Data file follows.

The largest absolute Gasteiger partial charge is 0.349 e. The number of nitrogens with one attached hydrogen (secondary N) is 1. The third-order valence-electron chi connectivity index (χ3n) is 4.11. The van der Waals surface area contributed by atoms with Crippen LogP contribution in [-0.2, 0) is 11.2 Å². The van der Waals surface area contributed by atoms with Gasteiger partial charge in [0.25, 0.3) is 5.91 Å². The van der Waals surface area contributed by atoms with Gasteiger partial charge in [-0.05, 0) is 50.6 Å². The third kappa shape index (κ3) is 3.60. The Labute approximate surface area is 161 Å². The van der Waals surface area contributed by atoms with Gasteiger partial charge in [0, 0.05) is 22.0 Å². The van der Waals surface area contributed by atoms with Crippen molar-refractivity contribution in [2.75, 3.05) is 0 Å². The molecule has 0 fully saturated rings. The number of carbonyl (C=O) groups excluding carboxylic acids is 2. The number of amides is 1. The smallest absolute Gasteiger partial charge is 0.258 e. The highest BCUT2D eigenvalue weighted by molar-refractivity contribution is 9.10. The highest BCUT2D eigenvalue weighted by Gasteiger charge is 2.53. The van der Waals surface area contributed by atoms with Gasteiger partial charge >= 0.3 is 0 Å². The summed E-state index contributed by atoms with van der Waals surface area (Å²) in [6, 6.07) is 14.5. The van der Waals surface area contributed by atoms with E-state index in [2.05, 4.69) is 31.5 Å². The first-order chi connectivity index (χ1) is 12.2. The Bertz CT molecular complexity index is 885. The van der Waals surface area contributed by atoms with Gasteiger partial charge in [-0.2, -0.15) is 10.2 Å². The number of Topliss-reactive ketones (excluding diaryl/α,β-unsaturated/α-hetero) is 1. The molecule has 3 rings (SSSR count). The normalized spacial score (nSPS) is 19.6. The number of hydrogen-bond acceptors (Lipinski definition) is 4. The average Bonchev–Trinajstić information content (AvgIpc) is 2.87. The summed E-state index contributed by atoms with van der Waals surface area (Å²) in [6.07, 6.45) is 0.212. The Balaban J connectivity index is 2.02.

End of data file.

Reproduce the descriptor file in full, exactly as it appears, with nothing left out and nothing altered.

The largest absolute Gasteiger partial charge is 0.349 e. The number of nitrogens with one attached hydrogen (secondary N) is 1. The third-order valence-electron chi connectivity index (χ3n) is 4.11. The van der Waals surface area contributed by atoms with Crippen LogP contribution in [-0.2, 0) is 11.2 Å². The van der Waals surface area contributed by atoms with Gasteiger partial charge in [0.25, 0.3) is 5.91 Å². The van der Waals surface area contributed by atoms with Gasteiger partial charge in [-0.05, 0) is 50.6 Å². The third kappa shape index (κ3) is 3.60. The Labute approximate surface area is 161 Å². The van der Waals surface area contributed by atoms with Gasteiger partial charge in [0, 0.05) is 22.0 Å². The van der Waals surface area contributed by atoms with Crippen molar-refractivity contribution in [2.75, 3.05) is 0 Å². The molecule has 0 fully saturated rings. The number of carbonyl (C=O) groups excluding carboxylic acids is 2. The number of amides is 1. The smallest absolute Gasteiger partial charge is 0.258 e. The highest BCUT2D eigenvalue weighted by molar-refractivity contribution is 9.10. The highest BCUT2D eigenvalue weighted by Gasteiger charge is 2.53. The van der Waals surface area contributed by atoms with Gasteiger partial charge >= 0.3 is 0 Å². The summed E-state index contributed by atoms with van der Waals surface area (Å²) in [6, 6.07) is 14.5. The van der Waals surface area contributed by atoms with E-state index in [2.05, 4.69) is 31.5 Å². The first-order chi connectivity index (χ1) is 12.2. The Bertz CT molecular complexity index is 885. The van der Waals surface area contributed by atoms with Gasteiger partial charge in [-0.2, -0.15) is 10.2 Å². The number of Topliss-reactive ketones (excluding diaryl/α,β-unsaturated/α-hetero) is 1. The molecule has 3 rings (SSSR count). The normalized spacial score (nSPS) is 19.6. The number of hydrogen-bond acceptors (Lipinski definition) is 4. The average Bonchev–Trinajstić information content (AvgIpc) is 2.87. The summed E-state index contributed by atoms with van der Waals surface area (Å²) in [6.07, 6.45) is 0.212. The Balaban J connectivity index is 2.02.